The McPherson City Commission agreed Monday to pay three former police officers $38,019 in back pay and other fees to settle a labor dispute.

The McPherson City Commission agreed Monday to pay three former police officers $38,019 in back pay and other fees to settle a labor dispute.
Plaintiffs Matthew B. Michaels and Lark Stutts (former officer  Patrick W. Petersen joined the lawsuit) alleged the city violated the Fair Labor Standards Act through its “hot seat” program. This program involved officers being picked up for work about five minutes prior to the start of their shifts. It was a long-standing program that was popular among officers because it allowed many to be one-car families.
However, if a call came in when the officers were on the way to the station, they had to respond.
The city terminated the hot seat program in light of the lawsuit.
The commission agreed Monday to pay the three officers in the lawsuit for two years worth of back wages for the five minutes covered under the hot seat program. Two years covers the statute of limitations in this case.
The city denies its policy was a willful violation of the law. However, it has agreed to pay 25 percent as a nuisance settlement to avoid further costly litigation.
The city also will pay attorneys fees in the case, which amount to about $28,336 of the $38,000 settlement.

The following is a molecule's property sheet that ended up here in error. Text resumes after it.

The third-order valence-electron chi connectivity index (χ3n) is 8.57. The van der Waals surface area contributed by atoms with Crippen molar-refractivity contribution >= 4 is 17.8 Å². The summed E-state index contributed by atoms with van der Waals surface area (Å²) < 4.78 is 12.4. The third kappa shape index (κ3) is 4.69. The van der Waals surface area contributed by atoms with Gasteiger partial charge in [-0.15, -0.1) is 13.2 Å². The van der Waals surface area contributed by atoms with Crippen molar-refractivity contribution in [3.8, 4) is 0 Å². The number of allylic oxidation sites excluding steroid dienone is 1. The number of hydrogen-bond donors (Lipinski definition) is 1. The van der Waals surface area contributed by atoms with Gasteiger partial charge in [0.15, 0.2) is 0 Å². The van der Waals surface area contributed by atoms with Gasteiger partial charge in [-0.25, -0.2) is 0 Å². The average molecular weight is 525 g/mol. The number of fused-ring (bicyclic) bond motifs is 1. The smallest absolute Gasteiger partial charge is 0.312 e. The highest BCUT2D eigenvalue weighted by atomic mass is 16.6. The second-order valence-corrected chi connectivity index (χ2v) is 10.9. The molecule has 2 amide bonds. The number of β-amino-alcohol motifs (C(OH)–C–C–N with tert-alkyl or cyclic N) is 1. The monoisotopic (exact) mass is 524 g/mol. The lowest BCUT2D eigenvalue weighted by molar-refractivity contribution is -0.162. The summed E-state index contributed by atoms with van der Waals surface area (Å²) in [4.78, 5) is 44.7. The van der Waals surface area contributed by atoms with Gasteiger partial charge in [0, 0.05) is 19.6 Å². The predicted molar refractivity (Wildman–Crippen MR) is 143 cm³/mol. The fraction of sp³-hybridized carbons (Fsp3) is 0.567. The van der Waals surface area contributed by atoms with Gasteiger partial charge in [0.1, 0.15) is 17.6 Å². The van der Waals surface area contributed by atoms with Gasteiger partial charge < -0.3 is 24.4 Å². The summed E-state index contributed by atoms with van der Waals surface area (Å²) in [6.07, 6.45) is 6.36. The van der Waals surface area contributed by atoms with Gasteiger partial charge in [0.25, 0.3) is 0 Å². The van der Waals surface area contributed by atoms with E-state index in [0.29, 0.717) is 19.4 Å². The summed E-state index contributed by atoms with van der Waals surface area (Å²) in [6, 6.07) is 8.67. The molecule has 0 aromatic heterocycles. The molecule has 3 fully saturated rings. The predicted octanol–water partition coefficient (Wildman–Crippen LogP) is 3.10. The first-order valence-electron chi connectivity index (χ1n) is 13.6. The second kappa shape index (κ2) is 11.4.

Although the lawsuit was a collective action, which is similar to a class action, none of the current police officers agreed to join the lawsuit.
McPherson Police Chief Rob McClarty requested the commission approve payment to current police officers who would have been eligible to join the lawsuit. Their payment will be equal to what is being paid to the lawsuit plaintiffs.
The total cost to city to pay current officers will be $65,000.
“I appreciate the professionalism and morale of the department while this case was pending, and I am glad that we can move forward now,” McClarty said in a prepared statement to the commission.
The commission unanimously approved the payment to the current officers as well.
Last fall the city came to a settlement with the same officers in another part of the lawsuit. The officers alleged they were owed back pay for ten-minute briefing periods before the start of their shifts.
The city settled that lawsuit and changed its scheduling practices to ensure that all briefings took place during paid shifts. All current officers who would have been affected by the lawsuit also were paid back wages for the briefings.
The briefings and hot seat program were legal when they were implemented, which was prior to 1972. However, the law was changed in the mid-1980s, but the McPherson programs were never adjusted to reflect the Fair Labor Standards Act.
The settlement is also subject to approval by the federal court.